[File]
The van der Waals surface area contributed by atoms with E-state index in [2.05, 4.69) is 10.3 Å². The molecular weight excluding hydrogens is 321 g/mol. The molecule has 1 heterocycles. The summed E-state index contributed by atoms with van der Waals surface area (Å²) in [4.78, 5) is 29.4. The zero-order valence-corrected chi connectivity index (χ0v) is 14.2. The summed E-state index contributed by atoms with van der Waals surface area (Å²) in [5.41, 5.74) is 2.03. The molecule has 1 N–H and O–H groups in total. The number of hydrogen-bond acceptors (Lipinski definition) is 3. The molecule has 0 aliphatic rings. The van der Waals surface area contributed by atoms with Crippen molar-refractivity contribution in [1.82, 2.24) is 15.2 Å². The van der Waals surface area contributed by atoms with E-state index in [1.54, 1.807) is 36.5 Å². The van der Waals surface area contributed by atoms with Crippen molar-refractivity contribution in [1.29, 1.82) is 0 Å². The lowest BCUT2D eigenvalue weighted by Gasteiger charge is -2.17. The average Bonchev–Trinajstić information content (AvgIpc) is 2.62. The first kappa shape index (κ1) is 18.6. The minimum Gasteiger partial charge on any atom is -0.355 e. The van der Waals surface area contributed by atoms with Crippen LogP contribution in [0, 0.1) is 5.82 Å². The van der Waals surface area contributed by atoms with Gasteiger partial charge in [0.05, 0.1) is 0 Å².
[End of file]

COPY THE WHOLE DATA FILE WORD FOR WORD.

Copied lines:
The van der Waals surface area contributed by atoms with E-state index in [2.05, 4.69) is 10.3 Å². The molecular weight excluding hydrogens is 321 g/mol. The molecule has 1 heterocycles. The summed E-state index contributed by atoms with van der Waals surface area (Å²) in [4.78, 5) is 29.4. The zero-order valence-corrected chi connectivity index (χ0v) is 14.2. The summed E-state index contributed by atoms with van der Waals surface area (Å²) in [5.41, 5.74) is 2.03. The molecule has 1 N–H and O–H groups in total. The number of hydrogen-bond acceptors (Lipinski definition) is 3. The molecule has 0 aliphatic rings. The van der Waals surface area contributed by atoms with Crippen molar-refractivity contribution in [1.82, 2.24) is 15.2 Å². The van der Waals surface area contributed by atoms with E-state index in [1.54, 1.807) is 36.5 Å². The van der Waals surface area contributed by atoms with Crippen molar-refractivity contribution in [1.29, 1.82) is 0 Å². The lowest BCUT2D eigenvalue weighted by Gasteiger charge is -2.17. The average Bonchev–Trinajstić information content (AvgIpc) is 2.62. The first kappa shape index (κ1) is 18.6. The minimum Gasteiger partial charge on any atom is -0.355 e. The van der Waals surface area contributed by atoms with Crippen LogP contribution in [0, 0.1) is 5.82 Å². The van der Waals surface area contributed by atoms with Gasteiger partial charge in [0.05, 0.1) is 0 Å².